This year, Marine Conservation Institute celebrates 20 years of conservation successes! Over the past two decades we have celebrated many accomplishments towards our mission to protect the oceans. Founded as Marine Conservation Biology Institute in 1996, our science and policy staff effectively bridge research and advocacy to create and expand marine protected areas, secure protections for threatened and … Continue reading Our greatest successes!
HONOLULU— The National Marine Fisheries Service today issued a final rule protecting almost 7,000 square miles of critical habitat for Hawaiian monk seals, among the world’s most endangered marine mammals. The ruling requires greater scrutiny of federally funded or permitted projects along coastal areas on the main Hawaiian Islands to protect this native monk seal, … Continue reading New Habitat Protections Will Help Hawaiian Monk Seals Avoid Extinction
Nestled in the Northwestern Hawaiian Islands is Papahānaumokuākea Marine National Monument, a nearly 140,000 square mile marine protected area. Within Papahānaumokuākea marine life flourishes and new species are frequently found. An abundance of information can be learned by studying the environment of this remote, protected site, which is an outstanding example of a marine protected … Continue reading The Power of Papahānaumokuākea
The Hawaiian monk seal is one of the three most endangered seals on earth and is the only marine mammal found entirely within US waters. With a declining population of only 900 to 1,100 individuals, robust and well-funded recovery efforts are vital to the seals’ continued existence. Marine Conservation Institute started our work to protect … Continue reading Helping to Save the Endangered Hawaiian Monk Seal
Marine Conservation Institute, a leader in protecting marine biodiversity, released a comprehensive report today calling on the National Oceanic and Atmospheric Administration (NOAA) to redouble its efforts to conserve the little-known Hawaiian monk seal, the last surviving member of its biological genus. With an estimated population of 900 to 1,100 animals, the Hawaiian monk seal … Continue reading NOAA Must Redouble Effort to Save the Declining Hawaiian Monk Seal, Says Marine Conservation Institute
The warm waters of the Hawaiian Islands are home to one of the planet’s most spectacular displays of marine life. From spinner dolphins to manta rays, humpback whales to green sea turtles, the islands are important habitat for rare and threatened species that have called this part of the world “home” for millions of years. … Continue reading The Big Blue Blog: The Plight of the Hawaiian Monk Seal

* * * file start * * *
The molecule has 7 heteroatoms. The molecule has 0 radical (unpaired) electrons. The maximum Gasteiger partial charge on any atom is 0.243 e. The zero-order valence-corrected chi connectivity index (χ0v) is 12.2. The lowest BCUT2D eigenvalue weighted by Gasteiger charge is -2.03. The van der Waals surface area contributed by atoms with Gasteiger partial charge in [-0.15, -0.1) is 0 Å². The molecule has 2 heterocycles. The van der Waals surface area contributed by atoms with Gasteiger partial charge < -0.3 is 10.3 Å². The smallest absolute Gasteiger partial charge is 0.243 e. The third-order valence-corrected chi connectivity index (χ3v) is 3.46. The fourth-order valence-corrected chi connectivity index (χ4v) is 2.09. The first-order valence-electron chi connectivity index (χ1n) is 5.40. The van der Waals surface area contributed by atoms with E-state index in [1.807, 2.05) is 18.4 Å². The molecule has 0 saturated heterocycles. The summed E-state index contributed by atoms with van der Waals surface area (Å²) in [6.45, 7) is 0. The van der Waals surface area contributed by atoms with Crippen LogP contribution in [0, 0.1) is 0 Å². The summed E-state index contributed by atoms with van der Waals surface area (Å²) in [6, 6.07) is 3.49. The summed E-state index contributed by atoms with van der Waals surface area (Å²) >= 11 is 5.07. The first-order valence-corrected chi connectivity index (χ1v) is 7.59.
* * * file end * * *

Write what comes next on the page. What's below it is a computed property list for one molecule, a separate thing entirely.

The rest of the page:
Wonder what Marine Conservation Institute is focusing on this year? We just posted our Conservation Priorities for 2015 to the home page of our main website. Please take a look and learn more about the focus areas listed below. • Global Ocean Refuge System • Science-Based Criteria for Global Ocean Refuges • Partner Support for … Continue reading See Our Conservation Priorities for 2015!
In 2006 Marine Conservation Institute was instrumental in advocating for President Bush’s designation of the Papahānaumokuākea Marine National Monument (in the Northwestern Hawaiian Islands). As the iconic marine mammal of Papahānaumokuākea, the plight of the Hawaiian monk seal attracted our attention. The species was then, and continues to be, critically endangered, numbering only about 900 … Continue reading Marine Conservation Institute Helps Persuade NOAA to Restore Hawaiian Monk Seal Funding to $4 Million
Last week I had the privilege of testifying before members of the US House of Representatives subcommittee that directs funds to the National Oceanic and Atmospheric Administration (NOAA). What an honor and a challenge. The NOAA ocean conservation programs that we care about are suffering. As the federal budget continues to get squeezed, it is … Continue reading Fighting for Ocean Conservation Programs
Source: NOAA On Thursday, February 21, 2013 Mike Gravitz, Rachel Keylon, and I attended the 29th U.S. Coral Reef Task Force Meeting at the Department of Interior. This was an opportunity for concerned citizens and conservation groups to offer public comment on the federal government’s efforts to preserve coral reefs and their associated marine … Continue reading The 29th U.S. Coral Reef Task Force